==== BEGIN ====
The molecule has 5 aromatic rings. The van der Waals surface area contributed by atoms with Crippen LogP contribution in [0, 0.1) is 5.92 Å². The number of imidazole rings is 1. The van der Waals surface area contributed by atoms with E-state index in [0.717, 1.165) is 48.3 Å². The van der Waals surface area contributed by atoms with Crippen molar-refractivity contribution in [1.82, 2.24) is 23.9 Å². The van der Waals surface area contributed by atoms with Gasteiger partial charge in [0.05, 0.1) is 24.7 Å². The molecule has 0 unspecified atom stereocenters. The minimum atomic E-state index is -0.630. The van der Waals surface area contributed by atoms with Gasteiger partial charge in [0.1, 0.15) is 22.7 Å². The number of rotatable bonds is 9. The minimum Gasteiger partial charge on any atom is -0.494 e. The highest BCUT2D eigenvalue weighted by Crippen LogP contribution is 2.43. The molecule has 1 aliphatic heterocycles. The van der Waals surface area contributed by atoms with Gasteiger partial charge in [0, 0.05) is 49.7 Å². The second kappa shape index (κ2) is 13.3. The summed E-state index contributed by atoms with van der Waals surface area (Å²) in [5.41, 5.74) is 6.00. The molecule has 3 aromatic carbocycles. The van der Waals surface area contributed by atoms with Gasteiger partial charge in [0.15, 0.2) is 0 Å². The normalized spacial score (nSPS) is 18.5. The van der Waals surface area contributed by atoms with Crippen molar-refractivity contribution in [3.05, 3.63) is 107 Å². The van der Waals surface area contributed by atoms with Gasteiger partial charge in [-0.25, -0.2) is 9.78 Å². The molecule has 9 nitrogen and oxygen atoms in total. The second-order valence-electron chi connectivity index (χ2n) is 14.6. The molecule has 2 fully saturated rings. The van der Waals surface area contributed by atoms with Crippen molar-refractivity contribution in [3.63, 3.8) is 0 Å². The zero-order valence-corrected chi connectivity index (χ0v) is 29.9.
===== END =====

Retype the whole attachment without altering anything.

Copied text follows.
The molecule has 5 aromatic rings. The van der Waals surface area contributed by atoms with Crippen LogP contribution in [0, 0.1) is 5.92 Å². The number of imidazole rings is 1. The van der Waals surface area contributed by atoms with E-state index in [0.717, 1.165) is 48.3 Å². The van der Waals surface area contributed by atoms with Crippen molar-refractivity contribution in [1.82, 2.24) is 23.9 Å². The van der Waals surface area contributed by atoms with Gasteiger partial charge in [0.05, 0.1) is 24.7 Å². The molecule has 0 unspecified atom stereocenters. The minimum atomic E-state index is -0.630. The van der Waals surface area contributed by atoms with Gasteiger partial charge in [0.1, 0.15) is 22.7 Å². The number of rotatable bonds is 9. The minimum Gasteiger partial charge on any atom is -0.494 e. The highest BCUT2D eigenvalue weighted by Crippen LogP contribution is 2.43. The molecule has 1 aliphatic heterocycles. The van der Waals surface area contributed by atoms with Gasteiger partial charge in [0, 0.05) is 49.7 Å². The second kappa shape index (κ2) is 13.3. The summed E-state index contributed by atoms with van der Waals surface area (Å²) in [5.41, 5.74) is 6.00. The molecule has 3 aromatic carbocycles. The van der Waals surface area contributed by atoms with Gasteiger partial charge in [0.15, 0.2) is 0 Å². The normalized spacial score (nSPS) is 18.5. The van der Waals surface area contributed by atoms with Crippen molar-refractivity contribution in [3.05, 3.63) is 107 Å². The van der Waals surface area contributed by atoms with Gasteiger partial charge in [-0.25, -0.2) is 9.78 Å². The molecule has 9 nitrogen and oxygen atoms in total. The second-order valence-electron chi connectivity index (χ2n) is 14.6. The molecule has 2 fully saturated rings. The van der Waals surface area contributed by atoms with Crippen molar-refractivity contribution in [3.63, 3.8) is 0 Å². The zero-order valence-corrected chi connectivity index (χ0v) is 29.9.